When the flat is this quiet, which is most of the time, she finds herself becoming silent too, padding carefully through the empty living room and into the kitchen. The toaster has timed it correctly for once and ejects a pre-spread slice into her waiting fingers, perfectly crisp. If she wants to talk to someone, there are always her African land snails. They slide along the piece of mirror in their tank, their pointed shells like the sails of extremely slow ships.

‘Would you like some lettuce?’ she asks, fetching a buckled leaf of romaine and placing it among the questing antennae. There is something calming about watching them move around their little glass universe. She has kept snails, and usually a lizard of one kind or another, since she was twelve. Following a sociable breakfast, Freya discovers the lid was ajar and one snail has escaped as far as the tabletop. It makes a sucking sound as she detaches it and returns it to the tank. ‘It’s for your own safety, mate.’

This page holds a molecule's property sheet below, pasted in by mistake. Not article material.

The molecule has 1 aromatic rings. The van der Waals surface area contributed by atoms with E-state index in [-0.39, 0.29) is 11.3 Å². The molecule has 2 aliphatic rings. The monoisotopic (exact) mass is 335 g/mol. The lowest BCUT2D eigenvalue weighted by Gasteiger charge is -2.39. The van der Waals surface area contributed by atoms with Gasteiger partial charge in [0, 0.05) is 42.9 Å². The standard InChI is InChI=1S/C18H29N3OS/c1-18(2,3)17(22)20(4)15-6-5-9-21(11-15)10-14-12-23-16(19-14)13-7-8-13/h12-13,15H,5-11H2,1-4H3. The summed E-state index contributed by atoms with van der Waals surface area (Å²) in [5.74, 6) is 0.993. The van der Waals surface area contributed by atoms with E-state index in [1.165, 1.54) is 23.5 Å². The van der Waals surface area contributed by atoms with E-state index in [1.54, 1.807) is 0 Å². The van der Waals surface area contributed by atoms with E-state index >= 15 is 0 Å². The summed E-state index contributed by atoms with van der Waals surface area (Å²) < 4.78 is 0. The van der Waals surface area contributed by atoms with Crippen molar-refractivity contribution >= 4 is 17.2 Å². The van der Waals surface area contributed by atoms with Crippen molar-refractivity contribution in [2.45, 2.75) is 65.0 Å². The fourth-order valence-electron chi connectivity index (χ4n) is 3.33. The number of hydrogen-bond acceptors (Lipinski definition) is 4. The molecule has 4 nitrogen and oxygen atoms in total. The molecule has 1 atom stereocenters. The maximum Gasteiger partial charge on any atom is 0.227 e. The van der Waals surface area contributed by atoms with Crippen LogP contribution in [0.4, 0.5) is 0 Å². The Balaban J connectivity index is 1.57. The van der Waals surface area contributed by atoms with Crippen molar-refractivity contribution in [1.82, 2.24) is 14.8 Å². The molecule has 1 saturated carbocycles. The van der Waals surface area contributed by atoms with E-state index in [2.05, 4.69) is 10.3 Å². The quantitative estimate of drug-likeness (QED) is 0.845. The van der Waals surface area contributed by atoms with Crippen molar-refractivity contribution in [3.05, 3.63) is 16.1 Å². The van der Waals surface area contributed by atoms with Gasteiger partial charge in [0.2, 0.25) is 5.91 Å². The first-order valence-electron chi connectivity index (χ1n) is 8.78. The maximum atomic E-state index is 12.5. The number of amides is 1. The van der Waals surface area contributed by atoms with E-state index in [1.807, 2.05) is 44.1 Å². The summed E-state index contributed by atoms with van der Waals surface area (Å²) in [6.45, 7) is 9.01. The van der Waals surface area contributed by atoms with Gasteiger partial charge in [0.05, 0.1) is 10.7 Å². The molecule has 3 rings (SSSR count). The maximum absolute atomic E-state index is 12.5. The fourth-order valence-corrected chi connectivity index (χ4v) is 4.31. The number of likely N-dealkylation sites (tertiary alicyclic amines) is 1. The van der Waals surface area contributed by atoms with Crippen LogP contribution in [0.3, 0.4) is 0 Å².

Back in her room, she pulls on her shoes and quickly checks Social – her wallpaper becoming a stream of comments – wondering if she has missed any interesting posts during the night. Something catches her eye, riles her and before she knows it, she is interjecting in an argument about snail eggs – the need to regularly check for and freeze them. When she shares a how-to video, the smartface voice rises gently from the speakers, complimenting her on the choice and suggesting another, offering to post the clip in her stead, as Freya is now very late for work. She looks at the time and leaps up, horrified. Trouser-hem fibres flutter down as she dashes from her room, throwing on her toggled winter coat.